TLD’s are interesting. Chances are, you’ve used one every time you’ve gone online or sent an email. For those that are unaware of what I’m referring to, TLD stands for Top Level Domain (or TOTALLY LEGIT DONUT! LOL anyone?). It’s basically the 2-5 letters after “the dot” at the end of a URL. So for instance in opendns.com, the ‘.com’ is the TLD. You’re probably familiar with most TLD’s without even thinking about it.
When DNS was first unleashed back in 1983, it made the internet usable. It gave us the means to be able to use domain names like ‘opendns.com’ instead of having to type in something like 220.127.116.11 just to visit a site. These early domain names, along with their TLD’s, were initially created with specific uses in mind, some of which are still used for their initial purposes. The .com TLD in particular was initially intended for commercial organizations only. However around the mid 1990s, ICANN lifted all restrictions for registration of the .com TLD. You can now assign .com domains to just about anything under the sun.
Country Code Top Level Domains, or ccTLD’s, run the same gamut as their TLD counterparts. They are normally two characters long (for example .de or .co) and are also generally used or reserved for a country, sovereign state, or dependent territory. The IANA, or Internet Assigned Numbers Authority, is responsible for determining an appropriate trustee for each ccTLD, and the idea is that the root server for the geographically labeled TLD should be located and governed by someone from the country that the TLD is said to represent (for example, .mx would have a root server in Mexico and would be governed by someone that lives there). However, with the .com domain availability getting slimmer by the minute, and also with many brands using clever ways to market themselves via “domain hacking”, many countries have turned to more commercial uses for their countries TLD (thus technically classifying them as a GccTLD or Generic Country Code Top Level Domain). And let me warn you, this rabbit hole goes pretty deep, so I’ll just mention a few of the more interesting instances that stick out.
.LY – ‘ly’ are two letters that show up at the end of many words in the english language. It is also the TLD that was initially used by bitly, one of the first commercial URL shorteners to break on to the scene. However, the .ly TLD is meant to represent the country of Libya.
.AM / .FM – the .am TLD is to represent Armenia, and the FM to represent the Federated States of Micronesia, however this TLD tends to be popular among radio stations. Not exactly “domain hacking” but still relevant.
.IO – An acronym that commonly stands for Input/Output, .IO was adopted by many startup companies looking to add a bit of cleverness to their URL branding. However, this TLD is meant to represent the British Indian Ocean Territory.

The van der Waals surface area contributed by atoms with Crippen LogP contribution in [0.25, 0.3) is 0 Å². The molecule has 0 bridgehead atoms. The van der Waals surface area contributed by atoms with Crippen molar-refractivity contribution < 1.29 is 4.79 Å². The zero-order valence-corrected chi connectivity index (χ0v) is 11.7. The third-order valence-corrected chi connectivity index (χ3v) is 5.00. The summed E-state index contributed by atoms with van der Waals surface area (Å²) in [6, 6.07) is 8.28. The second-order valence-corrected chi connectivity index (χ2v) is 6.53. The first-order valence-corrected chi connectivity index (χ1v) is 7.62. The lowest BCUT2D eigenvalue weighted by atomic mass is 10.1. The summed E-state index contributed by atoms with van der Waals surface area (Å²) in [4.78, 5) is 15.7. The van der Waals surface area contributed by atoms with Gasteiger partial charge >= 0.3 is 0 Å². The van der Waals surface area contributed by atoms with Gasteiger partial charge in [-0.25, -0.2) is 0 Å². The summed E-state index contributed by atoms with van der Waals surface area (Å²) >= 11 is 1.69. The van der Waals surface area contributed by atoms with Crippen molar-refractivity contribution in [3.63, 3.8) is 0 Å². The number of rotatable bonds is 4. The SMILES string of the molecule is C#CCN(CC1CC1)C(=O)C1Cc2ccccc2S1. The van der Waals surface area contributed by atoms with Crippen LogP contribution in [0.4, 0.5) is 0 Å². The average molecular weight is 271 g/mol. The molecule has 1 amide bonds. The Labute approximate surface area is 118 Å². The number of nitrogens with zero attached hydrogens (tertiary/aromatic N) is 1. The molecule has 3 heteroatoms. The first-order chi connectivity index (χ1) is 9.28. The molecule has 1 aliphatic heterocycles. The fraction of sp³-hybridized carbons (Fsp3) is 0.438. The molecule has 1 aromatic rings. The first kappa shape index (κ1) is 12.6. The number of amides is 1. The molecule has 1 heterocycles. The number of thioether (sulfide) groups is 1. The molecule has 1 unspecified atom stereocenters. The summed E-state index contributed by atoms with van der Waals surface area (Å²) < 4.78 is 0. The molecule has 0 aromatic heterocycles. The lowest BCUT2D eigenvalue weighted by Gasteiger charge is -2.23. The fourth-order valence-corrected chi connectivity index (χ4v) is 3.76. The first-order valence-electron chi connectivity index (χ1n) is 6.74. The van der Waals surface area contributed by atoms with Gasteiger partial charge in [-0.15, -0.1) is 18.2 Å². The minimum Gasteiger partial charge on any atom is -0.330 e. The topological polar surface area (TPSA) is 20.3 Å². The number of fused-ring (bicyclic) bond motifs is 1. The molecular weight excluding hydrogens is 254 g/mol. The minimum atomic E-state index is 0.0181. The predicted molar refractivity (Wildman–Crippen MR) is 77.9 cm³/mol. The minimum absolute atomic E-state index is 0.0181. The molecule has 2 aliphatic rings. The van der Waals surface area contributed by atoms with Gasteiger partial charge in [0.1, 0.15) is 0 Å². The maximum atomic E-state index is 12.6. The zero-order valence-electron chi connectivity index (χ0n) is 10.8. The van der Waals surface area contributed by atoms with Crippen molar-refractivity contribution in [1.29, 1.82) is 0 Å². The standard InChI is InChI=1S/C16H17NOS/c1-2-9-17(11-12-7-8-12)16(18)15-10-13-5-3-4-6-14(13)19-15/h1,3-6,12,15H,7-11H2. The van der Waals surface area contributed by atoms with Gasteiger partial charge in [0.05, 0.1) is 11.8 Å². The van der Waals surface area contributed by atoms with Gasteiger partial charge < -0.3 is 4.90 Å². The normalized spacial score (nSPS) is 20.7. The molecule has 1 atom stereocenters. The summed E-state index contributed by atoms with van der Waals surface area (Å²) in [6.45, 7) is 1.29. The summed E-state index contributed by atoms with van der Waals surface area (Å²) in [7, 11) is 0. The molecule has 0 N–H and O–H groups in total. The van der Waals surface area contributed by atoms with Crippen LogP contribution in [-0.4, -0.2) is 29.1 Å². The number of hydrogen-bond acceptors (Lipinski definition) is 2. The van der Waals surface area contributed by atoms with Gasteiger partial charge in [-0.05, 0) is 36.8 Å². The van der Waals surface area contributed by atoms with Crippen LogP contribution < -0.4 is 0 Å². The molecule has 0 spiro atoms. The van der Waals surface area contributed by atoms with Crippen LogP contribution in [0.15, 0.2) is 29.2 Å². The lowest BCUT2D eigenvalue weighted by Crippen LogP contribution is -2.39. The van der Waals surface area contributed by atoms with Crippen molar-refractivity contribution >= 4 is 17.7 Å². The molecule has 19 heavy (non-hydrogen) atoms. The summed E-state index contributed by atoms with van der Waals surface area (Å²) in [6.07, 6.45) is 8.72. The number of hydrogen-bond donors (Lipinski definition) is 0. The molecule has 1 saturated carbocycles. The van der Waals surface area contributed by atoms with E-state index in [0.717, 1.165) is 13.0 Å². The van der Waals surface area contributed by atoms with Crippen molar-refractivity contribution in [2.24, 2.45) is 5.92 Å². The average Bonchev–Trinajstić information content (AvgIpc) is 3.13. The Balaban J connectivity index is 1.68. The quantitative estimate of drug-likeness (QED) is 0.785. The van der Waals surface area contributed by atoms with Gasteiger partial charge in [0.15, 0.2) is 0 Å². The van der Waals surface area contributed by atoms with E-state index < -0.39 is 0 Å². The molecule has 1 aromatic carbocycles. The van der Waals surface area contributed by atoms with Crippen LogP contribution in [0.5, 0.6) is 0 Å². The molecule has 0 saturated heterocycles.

.ME – Used for many personal websites, this one is designated for Montenegro.
.DJ – One of my personal favorites, this one has been adopted by DJ’s across the country hoping to add a little flavor to their personal URL branding. The country? You guessed it. DJIBOUTI!
.LV – Marketed as the unofficial TLD for the popular city of Las Vegas, however was initially created to represent the Republic of Latvia.
I’ll stop there. As time marches along, more and more ccTLD’s are being adopted for more than just location purposes. It’s probably important to mention that the ccTLD’s were initially meant to promote country targeting. For instance, it would be assumed that a domain ending in .tv would be the business of a company in Tuvalu, a small cluster of islands in the South Pacific. However, with many of the relevant branding for .com domains being bought up and/or too expensive to purchase, many brands have turned to ccTLD’s, and in some cases gTLD’s, as an alternative.
The final category of TLD’s that we’ll be talking about in this segment is the gTLD, or Generic Top Level Domain (gluten-free totally legit donut). Sometimes referred to as themed TLD’s, these are pretty much 100% cosmetic and don’t seem to have much of a character limit. A gTLD is essentially any TLD that is available for unrestricted use. By technicality, there are a few that have been around for a long time that are considered to be gTLD’s. The .com TLD, for instance is, considered a gTLD as it was once meant to be utilized for commercial entities only (however, as previously mentioned, .com domains are now available to use for whatever you wish). In early 2012, ICANN decided to open the door to allow a plethora of new gTLDs to exist, with hopes to increase competition and choice in the domain name space. These new gTLD’s are no longer confined to the 3-character limit, and are often full words. So TLD’s such as .music, .casino and .blackfriday can now be registered and used, and the representative that is granted ownership of a TLD is allowed to enforce whatever restrictions they choose. This also opens the door for brand specific TLD’s, so things like .cisco, .bently or .google are now available to the TLD’s corresponding companies.
A few interesting facts about these new gTLD’s:
-According to MarkMonitor, the most utilized new gTLD in 2015 was .sucks, the next five most used were .porn, .adult, .news, .online and .reviews
-As of 2015, there are currently 974 registered, unique gTLD’s
-The longest active gTLD is 18 characters long and is .northwesternmutual
Stay tuned for Part 2 of this blog for the main course, where we dig into our own data to pull stats and info about these fairly new and incredibly interesting gTLD’s!